Bless my moho heart, it looks for love in all the wrong places. No, I'm not talking about seedy bars or sweaty nightclubs. Many of the kinds of traits and qualities I look for in crushables aren't necessarily discernible on a dance floor or in dimly lit smelly places. No, I crush on the "good guys". "Good guys? What's the problem with that?" you ask? I shall tell you: the problem is that the "good guys" I meet are typically active LDS guys, attractive, sometimes straight, and even when they aren't so very straight, they're bound and determined to live a church-centric lifestyle, meaning no same-sex funny business. That's all well and good. I mean, I'm not looking for that either. Stop raising your eyebrow at me. I'm not. I want "safety" unless/until I ever decide to be open to a "real" romantic relationship (not the kind where you're friends and crushing but it can't go anywhere so it gets all messy...maybe I'll post more about those later). The troubling part comes when I think, "What if I were looking? Would I find someone at all, considering the 'good LDS guys' wouldn't be an option? Or might my tastes change? Am I capable of being interested in anyone who's not a 'good LDS guy' and therefore completely unavailable?"
I also sometimes wonder, "What if I never decide to be open to a 'real' same-sex relationship and never meet a girl I'm interested in? Will I never allow romance in my life? Is nothing better than occasional, messy somethings?" Then I quickly shove that last wholly unhelpful, speculative thought aside as the nasty troublemaker it is. Back to the point...
You see, I know a girl in Utah who has similar questions. Having become basically agnostic, she's not so into the whole "church" thing anymore, so she has been dating outside of the church. A "good LDS guy" generally wouldn't want an apostate former-LDS girl. But as with many formerly LDS agnostic folks, this does not mean she wishes to revel in all manner of debauchery while bitterly scorning the church and all it stands for. She meets people through a variety of avenues, but she is struggling to find good guys outside of religious communities who aren't garishly self-absorbed, selfish, obnoxiously bitter towards the church, or otherwise primarily interested in sex and substance abuse. So she's tempted to go to church just so she can find someone who has retained some kind of moral foundation and selfless perspective but may be doubtful as she is about the whole "one true church" thing or maybe even the whole "God" thing.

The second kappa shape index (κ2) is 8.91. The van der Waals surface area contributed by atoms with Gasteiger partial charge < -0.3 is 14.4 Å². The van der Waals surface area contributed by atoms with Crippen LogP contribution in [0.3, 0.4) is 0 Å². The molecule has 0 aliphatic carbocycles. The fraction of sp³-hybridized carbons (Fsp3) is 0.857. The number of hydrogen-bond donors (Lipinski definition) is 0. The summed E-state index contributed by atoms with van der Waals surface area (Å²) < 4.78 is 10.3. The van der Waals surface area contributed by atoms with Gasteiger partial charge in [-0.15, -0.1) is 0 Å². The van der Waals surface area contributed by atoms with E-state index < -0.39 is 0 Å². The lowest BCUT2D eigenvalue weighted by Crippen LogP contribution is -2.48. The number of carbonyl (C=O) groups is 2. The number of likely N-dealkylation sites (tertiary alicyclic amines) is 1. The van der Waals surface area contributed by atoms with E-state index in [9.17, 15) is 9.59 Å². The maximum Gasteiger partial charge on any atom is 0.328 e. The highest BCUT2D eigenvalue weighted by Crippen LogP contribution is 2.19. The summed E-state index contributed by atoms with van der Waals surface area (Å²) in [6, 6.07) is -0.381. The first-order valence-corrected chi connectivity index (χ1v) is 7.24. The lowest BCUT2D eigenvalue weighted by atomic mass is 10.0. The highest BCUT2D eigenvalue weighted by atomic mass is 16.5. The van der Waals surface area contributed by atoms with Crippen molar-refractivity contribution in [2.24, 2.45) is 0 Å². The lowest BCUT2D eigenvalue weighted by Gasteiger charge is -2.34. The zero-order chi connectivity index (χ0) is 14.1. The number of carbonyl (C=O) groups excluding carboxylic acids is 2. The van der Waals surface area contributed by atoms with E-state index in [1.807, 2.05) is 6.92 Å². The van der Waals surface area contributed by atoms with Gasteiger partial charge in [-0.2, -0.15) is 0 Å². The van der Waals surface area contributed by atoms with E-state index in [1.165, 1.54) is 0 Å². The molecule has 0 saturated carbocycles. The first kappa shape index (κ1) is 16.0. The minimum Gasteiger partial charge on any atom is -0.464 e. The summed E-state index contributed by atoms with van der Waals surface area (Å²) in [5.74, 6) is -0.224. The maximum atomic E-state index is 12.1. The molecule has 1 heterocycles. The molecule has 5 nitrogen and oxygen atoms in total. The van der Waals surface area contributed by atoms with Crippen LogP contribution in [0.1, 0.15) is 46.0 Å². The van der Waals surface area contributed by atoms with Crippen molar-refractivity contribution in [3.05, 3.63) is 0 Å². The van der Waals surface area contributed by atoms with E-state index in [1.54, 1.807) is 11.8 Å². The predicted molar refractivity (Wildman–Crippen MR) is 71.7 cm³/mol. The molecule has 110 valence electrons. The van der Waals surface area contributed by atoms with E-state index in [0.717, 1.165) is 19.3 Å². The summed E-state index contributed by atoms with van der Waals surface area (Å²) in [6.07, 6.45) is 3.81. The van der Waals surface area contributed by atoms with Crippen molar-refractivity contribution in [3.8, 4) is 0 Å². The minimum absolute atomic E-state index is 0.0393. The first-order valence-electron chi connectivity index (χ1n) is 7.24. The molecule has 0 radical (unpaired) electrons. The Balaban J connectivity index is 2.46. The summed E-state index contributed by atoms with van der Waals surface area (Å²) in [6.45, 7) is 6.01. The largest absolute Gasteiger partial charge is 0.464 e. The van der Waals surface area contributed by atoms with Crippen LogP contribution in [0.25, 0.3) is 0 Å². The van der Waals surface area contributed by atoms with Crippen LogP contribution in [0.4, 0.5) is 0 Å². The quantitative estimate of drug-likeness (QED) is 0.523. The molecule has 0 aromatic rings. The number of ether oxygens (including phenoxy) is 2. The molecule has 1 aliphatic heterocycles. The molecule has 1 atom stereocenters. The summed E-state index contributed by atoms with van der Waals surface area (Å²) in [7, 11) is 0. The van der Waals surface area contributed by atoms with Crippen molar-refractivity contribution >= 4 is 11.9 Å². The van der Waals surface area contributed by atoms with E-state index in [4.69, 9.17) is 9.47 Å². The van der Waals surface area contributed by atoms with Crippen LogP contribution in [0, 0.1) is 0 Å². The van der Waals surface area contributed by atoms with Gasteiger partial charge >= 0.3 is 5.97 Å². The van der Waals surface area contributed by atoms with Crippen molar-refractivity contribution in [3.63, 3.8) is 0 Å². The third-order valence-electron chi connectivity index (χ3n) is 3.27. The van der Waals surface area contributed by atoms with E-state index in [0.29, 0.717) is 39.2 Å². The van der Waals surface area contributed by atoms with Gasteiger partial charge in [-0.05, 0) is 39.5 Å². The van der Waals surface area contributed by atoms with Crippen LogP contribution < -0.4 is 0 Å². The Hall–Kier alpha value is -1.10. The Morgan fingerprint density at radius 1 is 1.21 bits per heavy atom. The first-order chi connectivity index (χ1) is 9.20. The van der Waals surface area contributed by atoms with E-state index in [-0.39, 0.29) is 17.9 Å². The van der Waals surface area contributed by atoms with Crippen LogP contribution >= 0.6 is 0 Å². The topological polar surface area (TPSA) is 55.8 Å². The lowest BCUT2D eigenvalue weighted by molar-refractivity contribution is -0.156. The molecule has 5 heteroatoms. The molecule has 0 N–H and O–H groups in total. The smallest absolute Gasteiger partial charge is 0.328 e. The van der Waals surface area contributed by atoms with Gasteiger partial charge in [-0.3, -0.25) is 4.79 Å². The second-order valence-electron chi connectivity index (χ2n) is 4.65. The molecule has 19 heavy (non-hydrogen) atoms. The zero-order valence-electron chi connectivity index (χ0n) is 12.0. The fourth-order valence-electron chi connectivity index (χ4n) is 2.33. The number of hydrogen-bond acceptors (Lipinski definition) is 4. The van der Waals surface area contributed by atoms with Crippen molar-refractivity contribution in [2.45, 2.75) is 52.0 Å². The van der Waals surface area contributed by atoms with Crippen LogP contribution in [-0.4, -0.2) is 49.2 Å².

In a way, I think I can identify with her dilemma because I, too, don't know where I'd meet someone, particularly a guy, if it weren't within LDS circles. And it wouldn't be, because if I were at that point, I certainly wouldn't want to waste my time messing around with conflicted LDS guys. How ironically twisted.